"Moreover if thy brother shall trespass against thee, go and tell him his fault between thee and him alone: if he shall hear thee, thou hast gained thy brother. But if he will not hear thee, then take with thee one or two more, that in the mouth of two or three witnesses every word may be established. And if he shall neglect to hear them, tell it unto the church: but if he neglect to hear the church, let him be unto thee as an heathen man and a publican" (Mt 18:15-17)
Fifthly, if it is not possible to get the offended party to go to the offending party whether alone or with you, then you must try to placate anger. You may do so by pointing out objectively why the offending party said or did what he did. You must help them to think objectively and reasonably, and to remind them of the principles of forgiveness and unity between brethren as laid down in the Word of God.

But remember: Peacemaking can be a painful job. Our Lord, you must realise, is not speaking about the satisfaction of seeing two parties reconciled. Yes, indeed, if you have been the instrument of reconciling two warring parties, it can indeed give you much satisfaction. But our Lord did not say, "Blessed are the peacemakers, for they will have the satisfaction of seeing the parties reconciled". Yes, indeed, this may be the case, but also very frequently, not only will you not be successful in peacemaking no matter how hard you try, but you may be caught in the fray and it can be the most painful thing.

But pain or joy today, the Christian will continue to seek to be a peacemaker. He must do so because it is a duty and privilege of the new life begun!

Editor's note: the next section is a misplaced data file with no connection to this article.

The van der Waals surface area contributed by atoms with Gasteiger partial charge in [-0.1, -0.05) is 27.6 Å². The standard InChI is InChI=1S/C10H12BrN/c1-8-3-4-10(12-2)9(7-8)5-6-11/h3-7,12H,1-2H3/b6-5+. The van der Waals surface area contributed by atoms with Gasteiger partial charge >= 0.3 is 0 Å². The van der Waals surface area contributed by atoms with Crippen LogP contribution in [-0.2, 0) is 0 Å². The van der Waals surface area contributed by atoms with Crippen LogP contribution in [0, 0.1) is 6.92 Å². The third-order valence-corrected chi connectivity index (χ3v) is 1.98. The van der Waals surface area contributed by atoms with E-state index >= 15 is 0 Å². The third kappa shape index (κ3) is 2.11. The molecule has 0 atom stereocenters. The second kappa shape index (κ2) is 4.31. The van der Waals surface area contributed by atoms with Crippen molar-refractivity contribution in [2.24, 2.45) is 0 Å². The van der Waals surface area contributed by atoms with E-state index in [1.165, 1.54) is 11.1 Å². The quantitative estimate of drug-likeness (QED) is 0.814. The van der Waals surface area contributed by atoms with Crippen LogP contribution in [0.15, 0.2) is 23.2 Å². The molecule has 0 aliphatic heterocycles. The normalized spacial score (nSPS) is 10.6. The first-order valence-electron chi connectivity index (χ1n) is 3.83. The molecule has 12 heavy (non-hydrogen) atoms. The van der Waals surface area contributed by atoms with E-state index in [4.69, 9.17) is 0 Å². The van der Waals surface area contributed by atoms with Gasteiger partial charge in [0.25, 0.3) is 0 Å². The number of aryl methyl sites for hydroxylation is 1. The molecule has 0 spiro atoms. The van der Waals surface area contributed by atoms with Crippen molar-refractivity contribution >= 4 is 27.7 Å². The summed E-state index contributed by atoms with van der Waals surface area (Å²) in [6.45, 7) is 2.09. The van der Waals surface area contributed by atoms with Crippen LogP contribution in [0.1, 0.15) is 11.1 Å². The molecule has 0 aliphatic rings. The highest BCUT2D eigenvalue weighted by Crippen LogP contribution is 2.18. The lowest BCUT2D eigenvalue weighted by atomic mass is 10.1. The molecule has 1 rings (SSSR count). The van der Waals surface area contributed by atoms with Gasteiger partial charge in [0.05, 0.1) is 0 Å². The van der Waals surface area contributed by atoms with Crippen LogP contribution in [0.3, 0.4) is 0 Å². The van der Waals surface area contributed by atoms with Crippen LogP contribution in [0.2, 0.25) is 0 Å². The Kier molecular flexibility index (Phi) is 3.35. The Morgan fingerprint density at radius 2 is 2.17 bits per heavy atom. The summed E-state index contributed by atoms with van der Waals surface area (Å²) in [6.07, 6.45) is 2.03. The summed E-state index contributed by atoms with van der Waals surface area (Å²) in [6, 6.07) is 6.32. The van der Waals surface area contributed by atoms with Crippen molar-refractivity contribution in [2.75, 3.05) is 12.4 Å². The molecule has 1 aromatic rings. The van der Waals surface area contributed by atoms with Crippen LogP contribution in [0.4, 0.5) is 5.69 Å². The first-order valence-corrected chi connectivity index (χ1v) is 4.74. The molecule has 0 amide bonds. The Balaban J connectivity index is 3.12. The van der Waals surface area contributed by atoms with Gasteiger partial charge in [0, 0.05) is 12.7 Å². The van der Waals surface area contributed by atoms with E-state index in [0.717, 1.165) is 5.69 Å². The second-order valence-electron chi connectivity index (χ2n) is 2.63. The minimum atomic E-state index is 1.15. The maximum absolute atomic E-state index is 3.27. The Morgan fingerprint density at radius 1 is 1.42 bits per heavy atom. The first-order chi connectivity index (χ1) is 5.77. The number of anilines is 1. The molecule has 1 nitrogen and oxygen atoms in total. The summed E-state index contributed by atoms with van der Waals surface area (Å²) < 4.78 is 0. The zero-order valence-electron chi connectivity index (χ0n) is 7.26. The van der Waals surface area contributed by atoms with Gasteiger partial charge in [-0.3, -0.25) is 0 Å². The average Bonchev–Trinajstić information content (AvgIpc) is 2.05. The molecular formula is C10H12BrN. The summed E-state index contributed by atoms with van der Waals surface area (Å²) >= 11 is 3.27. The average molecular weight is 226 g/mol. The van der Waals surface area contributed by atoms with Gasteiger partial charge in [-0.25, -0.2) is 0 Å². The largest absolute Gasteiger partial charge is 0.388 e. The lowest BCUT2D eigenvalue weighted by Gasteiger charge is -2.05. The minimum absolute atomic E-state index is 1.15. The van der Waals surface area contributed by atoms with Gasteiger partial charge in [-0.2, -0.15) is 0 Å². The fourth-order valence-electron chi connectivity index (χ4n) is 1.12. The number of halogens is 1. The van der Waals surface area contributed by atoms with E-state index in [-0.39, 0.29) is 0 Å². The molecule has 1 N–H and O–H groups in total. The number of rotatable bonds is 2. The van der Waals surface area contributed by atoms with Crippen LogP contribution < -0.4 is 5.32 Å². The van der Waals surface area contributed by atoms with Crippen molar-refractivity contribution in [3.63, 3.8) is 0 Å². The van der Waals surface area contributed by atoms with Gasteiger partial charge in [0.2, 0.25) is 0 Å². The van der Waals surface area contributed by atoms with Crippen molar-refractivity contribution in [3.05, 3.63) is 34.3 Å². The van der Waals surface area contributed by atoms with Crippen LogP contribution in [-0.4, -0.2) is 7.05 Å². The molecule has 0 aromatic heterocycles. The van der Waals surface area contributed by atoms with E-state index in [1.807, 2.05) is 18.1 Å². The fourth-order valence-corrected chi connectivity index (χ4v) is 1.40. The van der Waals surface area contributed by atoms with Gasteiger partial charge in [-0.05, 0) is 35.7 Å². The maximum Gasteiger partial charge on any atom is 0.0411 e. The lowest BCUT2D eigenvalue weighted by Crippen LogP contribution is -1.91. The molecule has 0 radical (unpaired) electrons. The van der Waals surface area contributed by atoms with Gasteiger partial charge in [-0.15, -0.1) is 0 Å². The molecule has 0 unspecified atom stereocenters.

A Designation of Praise

Are you a peacemaker? Remember that every believer ought to be a peacemaker.

And if you are a peacemaker, Christ promises you that you will be called "Sons of God." Who will call you that? No doubt, God Himself and the entire world standing before Christ in judgement. What a tremendous privilege it is to be called Sons of God! But why are we called Sons of God? Because our God is a ‘God of peace’ (cf. Rom 15:33; Rom 16:20; 1 Th 5:23; Heb 13:20, etc). If you are a peacemaker, you are like your heavenly father. It is no wonder you will be called a child of God! Just as the world recognises the disciples of Christ by their love for one another (Jn 13:34-35), the world will recognise a peacemaker as a child of God. But more importantly, if you are a peacemaker, you can have the assurance that you are truly a child of God. The Lord has promised that you will be called a child of God; will He not keep His word?


But let us be reminded, finally, that peacemaking is not only about reconciling quarrelling parties or preventing quarrels among ourselves. Peacemaking involves also the ministry of reconciliation. Paul says:

"And all things are of God, who hath reconciled us to himself by Jesus Christ, and hath given to us the ministry of reconciliation; To wit, that God was in Christ, reconciling the world unto himself, not imputing their trespasses unto them; and hath committed unto us the word of reconciliation" (2 Cor 5:18-20).

Every child of God becomes a peacemaker by first experiencing peace with God through the reconciliation purchased by Christ (Rom 5:1,10). If you are enjoying this peace, you will no doubt desire to see others also enjoying this peace. A peacemaker of the most needful kind is an evangelist or witness for the Lord. Are you one? Amen.